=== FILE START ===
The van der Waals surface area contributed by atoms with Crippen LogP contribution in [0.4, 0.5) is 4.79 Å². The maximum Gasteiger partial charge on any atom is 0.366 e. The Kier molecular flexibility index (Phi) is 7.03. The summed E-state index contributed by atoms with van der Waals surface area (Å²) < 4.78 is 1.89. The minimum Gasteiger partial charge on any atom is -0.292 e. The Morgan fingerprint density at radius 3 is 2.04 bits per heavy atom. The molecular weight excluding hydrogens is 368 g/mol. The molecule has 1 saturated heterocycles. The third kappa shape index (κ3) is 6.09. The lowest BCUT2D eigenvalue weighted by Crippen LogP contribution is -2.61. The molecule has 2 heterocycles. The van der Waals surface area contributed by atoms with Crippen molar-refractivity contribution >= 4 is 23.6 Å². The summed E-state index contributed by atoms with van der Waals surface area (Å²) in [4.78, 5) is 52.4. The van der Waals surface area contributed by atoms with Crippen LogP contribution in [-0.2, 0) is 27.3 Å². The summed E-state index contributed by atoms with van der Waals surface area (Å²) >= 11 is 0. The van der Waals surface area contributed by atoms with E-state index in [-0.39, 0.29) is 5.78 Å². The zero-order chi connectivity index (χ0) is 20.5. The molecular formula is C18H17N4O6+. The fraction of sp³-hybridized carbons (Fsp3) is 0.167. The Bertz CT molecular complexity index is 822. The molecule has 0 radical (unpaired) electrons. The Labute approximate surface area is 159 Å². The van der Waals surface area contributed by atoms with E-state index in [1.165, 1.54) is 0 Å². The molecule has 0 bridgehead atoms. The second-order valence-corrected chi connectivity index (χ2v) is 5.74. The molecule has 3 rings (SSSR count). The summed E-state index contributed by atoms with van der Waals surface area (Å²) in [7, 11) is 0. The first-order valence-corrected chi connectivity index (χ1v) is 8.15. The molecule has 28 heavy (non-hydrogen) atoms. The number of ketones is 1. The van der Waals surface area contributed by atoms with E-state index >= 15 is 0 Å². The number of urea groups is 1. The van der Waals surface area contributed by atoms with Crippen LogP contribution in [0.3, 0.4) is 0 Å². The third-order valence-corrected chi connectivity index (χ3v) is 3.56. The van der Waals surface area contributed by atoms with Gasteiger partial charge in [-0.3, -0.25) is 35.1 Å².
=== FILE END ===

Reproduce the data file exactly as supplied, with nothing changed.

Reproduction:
The van der Waals surface area contributed by atoms with Crippen LogP contribution in [0.4, 0.5) is 4.79 Å². The maximum Gasteiger partial charge on any atom is 0.366 e. The Kier molecular flexibility index (Phi) is 7.03. The summed E-state index contributed by atoms with van der Waals surface area (Å²) < 4.78 is 1.89. The minimum Gasteiger partial charge on any atom is -0.292 e. The Morgan fingerprint density at radius 3 is 2.04 bits per heavy atom. The molecular weight excluding hydrogens is 368 g/mol. The molecule has 1 saturated heterocycles. The third kappa shape index (κ3) is 6.09. The lowest BCUT2D eigenvalue weighted by Crippen LogP contribution is -2.61. The molecule has 2 heterocycles. The van der Waals surface area contributed by atoms with Crippen molar-refractivity contribution >= 4 is 23.6 Å². The summed E-state index contributed by atoms with van der Waals surface area (Å²) in [4.78, 5) is 52.4. The van der Waals surface area contributed by atoms with Crippen LogP contribution in [-0.2, 0) is 27.3 Å². The summed E-state index contributed by atoms with van der Waals surface area (Å²) >= 11 is 0. The van der Waals surface area contributed by atoms with E-state index in [-0.39, 0.29) is 5.78 Å². The zero-order chi connectivity index (χ0) is 20.5. The molecular formula is C18H17N4O6+. The fraction of sp³-hybridized carbons (Fsp3) is 0.167. The Bertz CT molecular complexity index is 822. The molecule has 0 radical (unpaired) electrons. The Labute approximate surface area is 159 Å². The van der Waals surface area contributed by atoms with E-state index in [1.165, 1.54) is 0 Å². The molecule has 0 bridgehead atoms. The second-order valence-corrected chi connectivity index (χ2v) is 5.74. The molecule has 3 rings (SSSR count). The summed E-state index contributed by atoms with van der Waals surface area (Å²) in [7, 11) is 0. The first-order valence-corrected chi connectivity index (χ1v) is 8.15. The molecule has 28 heavy (non-hydrogen) atoms. The number of ketones is 1. The van der Waals surface area contributed by atoms with E-state index >= 15 is 0 Å². The number of urea groups is 1. The van der Waals surface area contributed by atoms with Crippen LogP contribution in [0.3, 0.4) is 0 Å². The third-order valence-corrected chi connectivity index (χ3v) is 3.56. The van der Waals surface area contributed by atoms with Gasteiger partial charge in [-0.3, -0.25) is 35.1 Å².